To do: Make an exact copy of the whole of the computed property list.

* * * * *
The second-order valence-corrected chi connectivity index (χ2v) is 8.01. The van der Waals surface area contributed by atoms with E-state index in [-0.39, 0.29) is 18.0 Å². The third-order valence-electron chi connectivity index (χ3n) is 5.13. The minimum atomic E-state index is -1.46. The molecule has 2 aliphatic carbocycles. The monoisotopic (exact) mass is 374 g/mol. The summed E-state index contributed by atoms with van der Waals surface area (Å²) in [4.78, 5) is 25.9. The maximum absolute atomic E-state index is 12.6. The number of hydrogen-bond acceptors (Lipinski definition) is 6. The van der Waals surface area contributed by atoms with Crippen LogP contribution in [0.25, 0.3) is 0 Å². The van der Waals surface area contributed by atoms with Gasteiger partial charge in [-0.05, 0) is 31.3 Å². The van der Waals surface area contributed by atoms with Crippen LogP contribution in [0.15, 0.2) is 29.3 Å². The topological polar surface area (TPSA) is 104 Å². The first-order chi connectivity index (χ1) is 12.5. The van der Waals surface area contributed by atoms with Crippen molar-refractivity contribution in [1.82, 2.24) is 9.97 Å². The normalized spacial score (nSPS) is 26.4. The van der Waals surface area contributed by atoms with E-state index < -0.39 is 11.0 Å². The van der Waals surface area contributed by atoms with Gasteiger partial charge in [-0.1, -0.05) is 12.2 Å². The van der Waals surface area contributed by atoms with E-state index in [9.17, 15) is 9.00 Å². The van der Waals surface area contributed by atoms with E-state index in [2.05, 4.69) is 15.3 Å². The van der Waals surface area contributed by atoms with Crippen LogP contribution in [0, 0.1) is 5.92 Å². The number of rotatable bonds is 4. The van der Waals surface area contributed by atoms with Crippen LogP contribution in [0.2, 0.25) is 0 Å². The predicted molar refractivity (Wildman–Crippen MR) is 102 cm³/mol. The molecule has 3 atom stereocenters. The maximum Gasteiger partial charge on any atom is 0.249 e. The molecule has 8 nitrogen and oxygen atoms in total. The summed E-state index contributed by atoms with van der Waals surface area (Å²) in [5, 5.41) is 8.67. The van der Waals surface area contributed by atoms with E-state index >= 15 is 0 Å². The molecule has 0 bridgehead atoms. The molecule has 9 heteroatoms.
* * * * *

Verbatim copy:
The second-order valence-corrected chi connectivity index (χ2v) is 8.01. The van der Waals surface area contributed by atoms with E-state index in [-0.39, 0.29) is 18.0 Å². The third-order valence-electron chi connectivity index (χ3n) is 5.13. The minimum atomic E-state index is -1.46. The molecule has 2 aliphatic carbocycles. The monoisotopic (exact) mass is 374 g/mol. The summed E-state index contributed by atoms with van der Waals surface area (Å²) in [4.78, 5) is 25.9. The maximum absolute atomic E-state index is 12.6. The number of hydrogen-bond acceptors (Lipinski definition) is 6. The van der Waals surface area contributed by atoms with Crippen LogP contribution in [0.25, 0.3) is 0 Å². The van der Waals surface area contributed by atoms with Gasteiger partial charge in [-0.05, 0) is 31.3 Å². The van der Waals surface area contributed by atoms with Crippen LogP contribution in [0.15, 0.2) is 29.3 Å². The topological polar surface area (TPSA) is 104 Å². The first-order chi connectivity index (χ1) is 12.5. The van der Waals surface area contributed by atoms with Crippen molar-refractivity contribution in [1.82, 2.24) is 9.97 Å². The normalized spacial score (nSPS) is 26.4. The van der Waals surface area contributed by atoms with E-state index < -0.39 is 11.0 Å². The van der Waals surface area contributed by atoms with Gasteiger partial charge in [-0.1, -0.05) is 12.2 Å². The van der Waals surface area contributed by atoms with E-state index in [9.17, 15) is 9.00 Å². The van der Waals surface area contributed by atoms with E-state index in [2.05, 4.69) is 15.3 Å². The van der Waals surface area contributed by atoms with Crippen LogP contribution in [0, 0.1) is 5.92 Å². The number of rotatable bonds is 4. The van der Waals surface area contributed by atoms with Crippen LogP contribution in [0.2, 0.25) is 0 Å². The predicted molar refractivity (Wildman–Crippen MR) is 102 cm³/mol. The molecule has 3 atom stereocenters. The maximum Gasteiger partial charge on any atom is 0.249 e. The molecule has 8 nitrogen and oxygen atoms in total. The summed E-state index contributed by atoms with van der Waals surface area (Å²) in [5, 5.41) is 8.67. The van der Waals surface area contributed by atoms with E-state index >= 15 is 0 Å². The molecule has 0 bridgehead atoms. The molecule has 9 heteroatoms.